5 Times Owning Your Mistakes Makes You Grow Up

If there’s one thing the Millennial generation suffers from, it would be the love of their parents. Indeed, late Baby-Boomers and early born of Generation X have promised themselves that they were going to make sure their children would have a dream childhood. As a result, parents have actively pushed obstacles out of the way of their children. They’ve supported all dreams, aspirations and hobbies, both financially and emotionally. They’ve made excuses up for all the mistakes and faults. It’s not to say that Millennials were spoilt. But a lot of these 1980s and 1990s children have grown into irresponsible and selfish adults. When you can rely on the bank mom and dad to sort out your money troubles or ask your dad to find you a job in his company, it’s easy to see how you might be lacking any sense of responsibility by no fault of your own. However, it would be unfair to blame parents too. No, the time is for self-growth. Millennials need to learn from their mistakes if they want to be taken seriously.

Millennials need to take responsibility

When it leads to big expenses

Irresponsible adults tend to ignore issues until it is too late. Whether it’s a leaking pipe or the engine warning that doesn’t go away, you can’t look in the other direction and hope everything will be fine. The more you wait to sort out maintenance problems, the more expensive the repair costs will be. It’s not uncommon for young adults to hit a financial obstacle and suddenly realise that they should have been more attentive all along. With the car being one of the most frequent reasons for a high bill, you need to take an interest in your vehicle and learn to tell when it needs servicing. In the long term, young adults can even improve their mechanical knowledge and save some money in performing the essential service and repair tasks themselves. The same argument is valid for a property and large appliances. Don’t wait until the searing bill reaches you to care.

When it puts your health at risk

Health? Who cares about health? You’ve always been healthy, so why should you worry when you can have fun? Usually, young adults tend to take more risks during the typical teenage partying stage of their lives, but some fall into the party habits when they become independent. From alcoholism to STD, young adults are more likely to be diagnosed with any of these issues. Thankfully, while some can be easily addressed – you can buy chlamydia treatment online in the UK, for instance – others need extensive supports. Millennials and older teens who struggle to deal with their alcohol consumption can hide their addiction for a long time before their behaviour becomes suspicious. It’s fair to say that the longer the journey to health is, the more you’ll learn your lesson.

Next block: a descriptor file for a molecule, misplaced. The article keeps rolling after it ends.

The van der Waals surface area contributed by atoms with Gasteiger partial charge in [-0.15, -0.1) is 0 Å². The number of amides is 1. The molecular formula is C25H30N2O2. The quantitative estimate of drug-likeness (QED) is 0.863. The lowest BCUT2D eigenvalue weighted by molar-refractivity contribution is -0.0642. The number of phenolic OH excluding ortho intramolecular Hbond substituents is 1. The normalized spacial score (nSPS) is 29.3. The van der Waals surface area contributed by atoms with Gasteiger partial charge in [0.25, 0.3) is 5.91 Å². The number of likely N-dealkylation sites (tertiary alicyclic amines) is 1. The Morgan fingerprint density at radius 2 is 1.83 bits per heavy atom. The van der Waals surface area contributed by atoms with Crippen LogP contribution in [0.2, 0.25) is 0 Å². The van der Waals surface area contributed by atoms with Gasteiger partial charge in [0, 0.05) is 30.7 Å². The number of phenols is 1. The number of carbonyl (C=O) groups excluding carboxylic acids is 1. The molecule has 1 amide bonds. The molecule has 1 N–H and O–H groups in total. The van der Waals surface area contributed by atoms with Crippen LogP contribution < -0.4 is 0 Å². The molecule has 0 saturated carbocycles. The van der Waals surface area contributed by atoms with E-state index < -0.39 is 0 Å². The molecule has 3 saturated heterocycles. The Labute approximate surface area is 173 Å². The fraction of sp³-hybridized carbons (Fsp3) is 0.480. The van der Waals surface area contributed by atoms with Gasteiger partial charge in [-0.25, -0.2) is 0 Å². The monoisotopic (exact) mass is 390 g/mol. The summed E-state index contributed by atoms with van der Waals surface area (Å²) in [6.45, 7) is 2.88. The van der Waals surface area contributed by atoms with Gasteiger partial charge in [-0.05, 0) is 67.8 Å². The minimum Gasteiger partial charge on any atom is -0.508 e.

When it threatens your job

Ashley Payne is one of the numerous people who have lost their jobs as a result of their social media presence. Payne, a teacher, posted a picture of herself holding a glass of wine and a glass of beer. The image was seen by a parent who complained, costing Payne her job at the school. Recently, Roseanne Barr lost her eponym role in a sitcom due to a racist tweet. Countless college students have been fined or expelled following their social media content. In short, more and more individuals are letting social media crush their career. Instead of waiting your turn patiently, you might want to learn from their stories and make sure you don’t share potentially harmful content.

When it damages your relationship

You need several breakups to learn how to make your relationship work. However, Millennials tend to take their time when it comes to creating a long-term relationship so that they are stuck learning a valuable lesson at an age when their parents were already married. Indeed, cheating isn’t the only thing that can harm your couple. Beggin too needy or having trust issues can be a severe obstacle to your happiness.

When it makes you question your attitude

There’s a time where you might come to feel guilty about the things you’ve done or said to someone else. This is, unfortunately, a natural feeling. However, it would be irresponsible to embrace the sentiment of guilt in the hope that it makes you a better person. It doesn’t. Learning from your mistakes, fixing them when possible, apologising and ensuring you don’t repeat them is the path to self-improvement. In short, don’t settle on guilt, work through it to grow up.

In the end, owning your mistakes is the process of growing up. For Millennials who have been protected and supported by their parents, going through these mistakes is the only way to become a reliable and responsible individual. To err and correct is growth.